The canonical correlation analysis (CCA) forecast of
SST in the central Pacific (Barnett et al. 1988, Science, 241,
192‑196; Barnston and Ropelewski
1992, J. Climate, 5, 1316‑1345), is shown in Figs. F1 and F2. This forecast is produced routinely by the
Prediction Branch of the Climate Prediction Center. The
predictions from the National Centers for Environmental Prediction (NCEP)
Coupled Forecast System Model (CFS03) are presented in Figs. F3 and
F4a, F4b. Predictions from the
Markov model (Xue, et al. 2000: J. Climate, 13,
849‑871) are shown in Figs. F5 and F6. Predictions from the latest version of the
LDEO model (Chen et al. 2000: Geophys. Res.
Let., 27, 2585‑2587) are shown in Figs. F7
and F8. Predictions using linear inverse modeling (Penland and Magorian 1993: J.
Climate, 6, 1067‑1076) are shown in Figs. F9 and F10. Predictions from the Scripps / Max Planck
Institute (MPI) hybrid coupled model (Barnett et al. 1993: J. Climate, 6,
1545‑1566) are shown in Fig. F11.
Predictions from the ENSO‑CLIPER statistical model (Knaff and Landsea 1997, Wea.
Forecasting, 12, 633‑652) are shown in Fig. F12. Niño 3.4 predictions are summarized in Fig.
F13, provided by the Forecasting and Prediction Research Group of the IRI.
The CPC and the contributors to the Forecast Forum caution
potential users of this predictive information that they can expect only modest
ENSO Alert System Status: La Niña Advisory
transition to ENSO-neutral is expected to occur by February 2017, with ENSO-neutral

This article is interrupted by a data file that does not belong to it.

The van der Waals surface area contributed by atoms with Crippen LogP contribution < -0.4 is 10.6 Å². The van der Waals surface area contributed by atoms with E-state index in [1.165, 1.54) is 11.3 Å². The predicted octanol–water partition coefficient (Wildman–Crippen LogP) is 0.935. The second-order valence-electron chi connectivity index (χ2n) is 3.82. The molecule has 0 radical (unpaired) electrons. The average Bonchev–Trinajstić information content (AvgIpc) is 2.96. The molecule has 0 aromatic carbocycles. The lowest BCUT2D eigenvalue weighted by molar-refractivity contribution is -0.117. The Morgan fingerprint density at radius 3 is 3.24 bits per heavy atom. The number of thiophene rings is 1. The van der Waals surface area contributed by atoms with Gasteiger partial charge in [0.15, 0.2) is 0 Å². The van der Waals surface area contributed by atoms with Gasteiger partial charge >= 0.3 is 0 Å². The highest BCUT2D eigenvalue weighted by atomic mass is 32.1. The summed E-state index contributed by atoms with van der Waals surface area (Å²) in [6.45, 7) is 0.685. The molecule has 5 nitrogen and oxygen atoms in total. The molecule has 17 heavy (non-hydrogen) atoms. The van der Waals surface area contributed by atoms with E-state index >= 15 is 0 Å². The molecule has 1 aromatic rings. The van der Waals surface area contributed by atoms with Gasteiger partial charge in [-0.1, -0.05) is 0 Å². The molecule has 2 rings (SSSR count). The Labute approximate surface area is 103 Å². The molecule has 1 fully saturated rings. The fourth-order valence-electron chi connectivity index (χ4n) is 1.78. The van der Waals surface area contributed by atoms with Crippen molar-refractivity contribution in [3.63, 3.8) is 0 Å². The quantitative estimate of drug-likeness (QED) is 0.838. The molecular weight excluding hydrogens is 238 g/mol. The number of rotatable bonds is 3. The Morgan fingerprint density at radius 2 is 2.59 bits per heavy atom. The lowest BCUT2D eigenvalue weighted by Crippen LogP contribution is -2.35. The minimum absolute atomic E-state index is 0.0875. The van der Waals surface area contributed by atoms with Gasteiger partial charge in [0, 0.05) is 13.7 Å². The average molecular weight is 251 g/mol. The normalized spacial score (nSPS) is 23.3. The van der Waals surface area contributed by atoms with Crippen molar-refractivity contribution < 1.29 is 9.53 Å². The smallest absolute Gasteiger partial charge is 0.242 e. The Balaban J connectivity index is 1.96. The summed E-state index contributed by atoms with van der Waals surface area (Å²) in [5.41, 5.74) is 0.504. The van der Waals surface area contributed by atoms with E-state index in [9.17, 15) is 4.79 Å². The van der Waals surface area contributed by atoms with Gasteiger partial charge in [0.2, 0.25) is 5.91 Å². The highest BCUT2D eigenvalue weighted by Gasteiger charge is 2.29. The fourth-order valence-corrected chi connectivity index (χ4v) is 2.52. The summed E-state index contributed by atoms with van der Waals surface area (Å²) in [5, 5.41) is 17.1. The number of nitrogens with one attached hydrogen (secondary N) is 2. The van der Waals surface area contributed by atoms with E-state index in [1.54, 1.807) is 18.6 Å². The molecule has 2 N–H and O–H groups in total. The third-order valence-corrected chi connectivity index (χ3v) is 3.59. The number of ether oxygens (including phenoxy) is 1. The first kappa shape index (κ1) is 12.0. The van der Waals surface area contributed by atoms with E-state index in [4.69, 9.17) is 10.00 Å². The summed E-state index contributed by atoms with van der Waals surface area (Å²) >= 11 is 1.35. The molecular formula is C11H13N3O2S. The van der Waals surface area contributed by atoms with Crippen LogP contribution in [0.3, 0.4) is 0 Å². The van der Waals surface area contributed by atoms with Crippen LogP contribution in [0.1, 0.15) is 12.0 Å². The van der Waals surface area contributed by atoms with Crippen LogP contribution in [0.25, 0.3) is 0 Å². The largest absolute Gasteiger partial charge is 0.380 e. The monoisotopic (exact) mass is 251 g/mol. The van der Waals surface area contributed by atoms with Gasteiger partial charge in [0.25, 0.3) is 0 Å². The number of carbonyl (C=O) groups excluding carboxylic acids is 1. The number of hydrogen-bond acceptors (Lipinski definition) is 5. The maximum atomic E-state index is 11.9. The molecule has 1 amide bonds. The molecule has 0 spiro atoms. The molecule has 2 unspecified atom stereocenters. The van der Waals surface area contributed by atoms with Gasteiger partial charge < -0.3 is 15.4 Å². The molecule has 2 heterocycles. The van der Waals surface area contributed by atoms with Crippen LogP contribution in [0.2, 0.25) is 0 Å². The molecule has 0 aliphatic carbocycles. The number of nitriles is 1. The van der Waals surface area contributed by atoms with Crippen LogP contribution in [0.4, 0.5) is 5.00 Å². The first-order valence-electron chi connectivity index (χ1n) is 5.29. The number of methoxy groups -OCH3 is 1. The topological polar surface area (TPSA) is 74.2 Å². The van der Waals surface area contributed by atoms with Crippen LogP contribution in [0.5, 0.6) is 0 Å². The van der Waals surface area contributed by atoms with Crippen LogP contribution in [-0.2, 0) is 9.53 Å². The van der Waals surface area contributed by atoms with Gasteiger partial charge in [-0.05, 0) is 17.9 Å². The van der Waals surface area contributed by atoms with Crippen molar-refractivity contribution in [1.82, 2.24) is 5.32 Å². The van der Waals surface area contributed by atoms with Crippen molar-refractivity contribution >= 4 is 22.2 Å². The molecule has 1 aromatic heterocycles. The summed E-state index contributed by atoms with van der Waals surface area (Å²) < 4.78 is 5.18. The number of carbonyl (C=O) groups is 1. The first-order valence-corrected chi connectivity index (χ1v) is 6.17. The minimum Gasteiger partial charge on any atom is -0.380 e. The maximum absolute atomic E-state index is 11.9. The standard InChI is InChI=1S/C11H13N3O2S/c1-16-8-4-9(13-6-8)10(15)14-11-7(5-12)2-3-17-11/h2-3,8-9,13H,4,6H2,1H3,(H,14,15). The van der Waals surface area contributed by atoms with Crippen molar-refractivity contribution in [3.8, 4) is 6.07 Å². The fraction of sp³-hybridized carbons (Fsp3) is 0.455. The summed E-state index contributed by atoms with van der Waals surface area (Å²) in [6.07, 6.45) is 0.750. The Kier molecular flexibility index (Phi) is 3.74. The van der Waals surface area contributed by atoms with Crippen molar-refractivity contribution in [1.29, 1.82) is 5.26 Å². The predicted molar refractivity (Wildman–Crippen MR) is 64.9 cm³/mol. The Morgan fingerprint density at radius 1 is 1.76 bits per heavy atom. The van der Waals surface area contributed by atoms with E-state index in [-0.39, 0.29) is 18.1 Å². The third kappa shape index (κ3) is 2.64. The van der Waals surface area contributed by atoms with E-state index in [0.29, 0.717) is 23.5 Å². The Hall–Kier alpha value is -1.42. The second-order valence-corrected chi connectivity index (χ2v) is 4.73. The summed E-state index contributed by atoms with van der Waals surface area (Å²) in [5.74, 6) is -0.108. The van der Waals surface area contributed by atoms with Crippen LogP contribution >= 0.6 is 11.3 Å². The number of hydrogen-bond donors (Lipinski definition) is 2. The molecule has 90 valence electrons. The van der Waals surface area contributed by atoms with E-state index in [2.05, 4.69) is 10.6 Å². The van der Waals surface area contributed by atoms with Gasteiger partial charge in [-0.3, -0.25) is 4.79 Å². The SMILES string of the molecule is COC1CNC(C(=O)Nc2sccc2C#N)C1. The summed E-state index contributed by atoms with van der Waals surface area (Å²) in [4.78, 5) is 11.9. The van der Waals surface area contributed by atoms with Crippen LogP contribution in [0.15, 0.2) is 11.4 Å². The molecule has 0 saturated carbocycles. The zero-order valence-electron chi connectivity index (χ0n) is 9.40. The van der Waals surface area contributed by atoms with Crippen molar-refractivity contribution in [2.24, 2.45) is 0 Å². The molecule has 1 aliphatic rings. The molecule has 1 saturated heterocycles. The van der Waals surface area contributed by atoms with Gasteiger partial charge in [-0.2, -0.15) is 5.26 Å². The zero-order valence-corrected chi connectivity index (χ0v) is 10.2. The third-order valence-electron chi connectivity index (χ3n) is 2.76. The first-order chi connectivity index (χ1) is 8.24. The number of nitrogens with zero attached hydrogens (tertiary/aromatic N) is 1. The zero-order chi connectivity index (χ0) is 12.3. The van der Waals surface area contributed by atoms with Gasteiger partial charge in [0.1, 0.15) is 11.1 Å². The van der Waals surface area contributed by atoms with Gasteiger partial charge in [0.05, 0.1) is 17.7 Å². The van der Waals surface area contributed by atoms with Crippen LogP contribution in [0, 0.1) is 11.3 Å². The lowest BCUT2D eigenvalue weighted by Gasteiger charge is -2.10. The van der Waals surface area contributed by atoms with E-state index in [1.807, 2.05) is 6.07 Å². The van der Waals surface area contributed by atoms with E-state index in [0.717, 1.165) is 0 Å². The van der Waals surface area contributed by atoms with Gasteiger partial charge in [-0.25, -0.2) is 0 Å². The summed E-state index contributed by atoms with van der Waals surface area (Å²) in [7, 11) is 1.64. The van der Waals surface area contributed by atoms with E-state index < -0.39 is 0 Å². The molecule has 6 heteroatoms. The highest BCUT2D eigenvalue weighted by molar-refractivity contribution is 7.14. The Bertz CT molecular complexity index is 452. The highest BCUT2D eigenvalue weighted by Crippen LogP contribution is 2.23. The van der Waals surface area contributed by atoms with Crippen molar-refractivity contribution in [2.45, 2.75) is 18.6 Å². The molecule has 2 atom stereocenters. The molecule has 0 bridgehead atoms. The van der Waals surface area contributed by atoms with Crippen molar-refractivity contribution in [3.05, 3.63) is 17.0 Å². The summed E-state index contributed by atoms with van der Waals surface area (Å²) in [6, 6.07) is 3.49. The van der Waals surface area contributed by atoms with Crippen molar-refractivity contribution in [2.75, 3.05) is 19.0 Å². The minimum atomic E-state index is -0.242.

then continuing through the first half of 2017.
La Niña continued during December, with
negative sea surface temperature (SST) anomalies continuing across the central
and eastern equatorial Pacific (Fig. T18). The weekly Niño index values fluctuated
during the last month, with the monthly averaged Niño-3 and Niño-3.4 values at -0.4°C
T2). The upper-ocean heat content anomaly was near zero when
averaged across the eastern Pacific, though near-to-below average subsurface
temperatures were evident closer to the surface (Fig. T17). Atmospheric convection remained suppressed
over the central tropical Pacific and enhanced over Indonesia (Fig. T25). The low-level easterly winds were slightly enhanced over the
western Pacific, and upper-level westerly anomalies were observed across the eastern
Pacific (Fig. T20 & Fig. T21). Overall, the ocean and atmosphere system
remained consistent with a weak La Niña.
The multi-model averages favor an imminent
transition to ENSO-neutral (3-month average Niño-3.4 index between -0.5°C and 0.5°C),
with ENSO-neutral lasting through August-October (ASO) 2017 (Figs. F1-F13). Along
with the model forecasts, the decay of the subsurface temperature anomalies and
marginally cool conditions at and near the ocean surface portends the return of
ENSO-neutral over the next month. In summary, a transition to ENSO-neutral is expected to occur by February 2017, with
ENSO-neutral then continuing through the first half of 2017 (click CPC/IRI consensus forecast for the chance of each
outcome for each 3-month period).
updates of oceanic and atmospheric conditions are available on the Climate
Prediction Center homepage (El
Niño/La Niña Current Conditions and Expert Discussions).